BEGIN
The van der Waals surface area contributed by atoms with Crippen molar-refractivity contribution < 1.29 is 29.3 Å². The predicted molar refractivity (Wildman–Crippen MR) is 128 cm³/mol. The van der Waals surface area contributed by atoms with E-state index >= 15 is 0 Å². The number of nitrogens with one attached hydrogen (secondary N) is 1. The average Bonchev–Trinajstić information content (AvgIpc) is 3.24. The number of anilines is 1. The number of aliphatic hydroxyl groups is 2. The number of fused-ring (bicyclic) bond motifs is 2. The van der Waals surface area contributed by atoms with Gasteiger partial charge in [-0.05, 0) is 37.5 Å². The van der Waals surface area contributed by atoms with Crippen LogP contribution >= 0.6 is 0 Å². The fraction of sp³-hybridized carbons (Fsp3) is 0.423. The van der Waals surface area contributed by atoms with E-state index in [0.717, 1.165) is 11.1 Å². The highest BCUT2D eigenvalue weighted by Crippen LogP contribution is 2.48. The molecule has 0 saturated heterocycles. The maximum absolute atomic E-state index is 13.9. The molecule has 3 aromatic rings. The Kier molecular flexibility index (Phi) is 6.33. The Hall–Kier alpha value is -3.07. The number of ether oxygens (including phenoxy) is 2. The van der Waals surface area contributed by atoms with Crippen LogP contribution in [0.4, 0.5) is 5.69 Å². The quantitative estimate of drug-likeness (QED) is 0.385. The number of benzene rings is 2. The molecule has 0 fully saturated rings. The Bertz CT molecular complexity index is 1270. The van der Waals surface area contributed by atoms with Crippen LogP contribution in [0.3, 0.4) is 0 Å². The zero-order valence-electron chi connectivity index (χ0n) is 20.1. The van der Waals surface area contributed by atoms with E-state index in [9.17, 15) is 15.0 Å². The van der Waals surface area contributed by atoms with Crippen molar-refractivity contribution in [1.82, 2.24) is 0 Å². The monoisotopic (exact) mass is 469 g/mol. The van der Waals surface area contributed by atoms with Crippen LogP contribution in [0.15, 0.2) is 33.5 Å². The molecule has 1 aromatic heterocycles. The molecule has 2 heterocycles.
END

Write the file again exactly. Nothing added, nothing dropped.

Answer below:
The van der Waals surface area contributed by atoms with Crippen molar-refractivity contribution < 1.29 is 29.3 Å². The predicted molar refractivity (Wildman–Crippen MR) is 128 cm³/mol. The van der Waals surface area contributed by atoms with E-state index >= 15 is 0 Å². The number of nitrogens with one attached hydrogen (secondary N) is 1. The average Bonchev–Trinajstić information content (AvgIpc) is 3.24. The number of anilines is 1. The number of aliphatic hydroxyl groups is 2. The number of fused-ring (bicyclic) bond motifs is 2. The van der Waals surface area contributed by atoms with Gasteiger partial charge in [-0.05, 0) is 37.5 Å². The van der Waals surface area contributed by atoms with Crippen LogP contribution >= 0.6 is 0 Å². The fraction of sp³-hybridized carbons (Fsp3) is 0.423. The van der Waals surface area contributed by atoms with E-state index in [0.717, 1.165) is 11.1 Å². The highest BCUT2D eigenvalue weighted by Crippen LogP contribution is 2.48. The molecule has 0 saturated heterocycles. The maximum absolute atomic E-state index is 13.9. The molecule has 3 aromatic rings. The Kier molecular flexibility index (Phi) is 6.33. The Hall–Kier alpha value is -3.07. The number of ether oxygens (including phenoxy) is 2. The van der Waals surface area contributed by atoms with Crippen LogP contribution in [0.4, 0.5) is 5.69 Å². The quantitative estimate of drug-likeness (QED) is 0.385. The number of benzene rings is 2. The molecule has 0 fully saturated rings. The Bertz CT molecular complexity index is 1270. The van der Waals surface area contributed by atoms with Crippen LogP contribution in [0.3, 0.4) is 0 Å². The zero-order valence-electron chi connectivity index (χ0n) is 20.1. The van der Waals surface area contributed by atoms with E-state index in [9.17, 15) is 15.0 Å². The van der Waals surface area contributed by atoms with Crippen molar-refractivity contribution in [1.82, 2.24) is 0 Å². The monoisotopic (exact) mass is 469 g/mol. The van der Waals surface area contributed by atoms with Crippen LogP contribution in [0.15, 0.2) is 33.5 Å². The molecule has 1 aromatic heterocycles. The molecule has 2 heterocycles.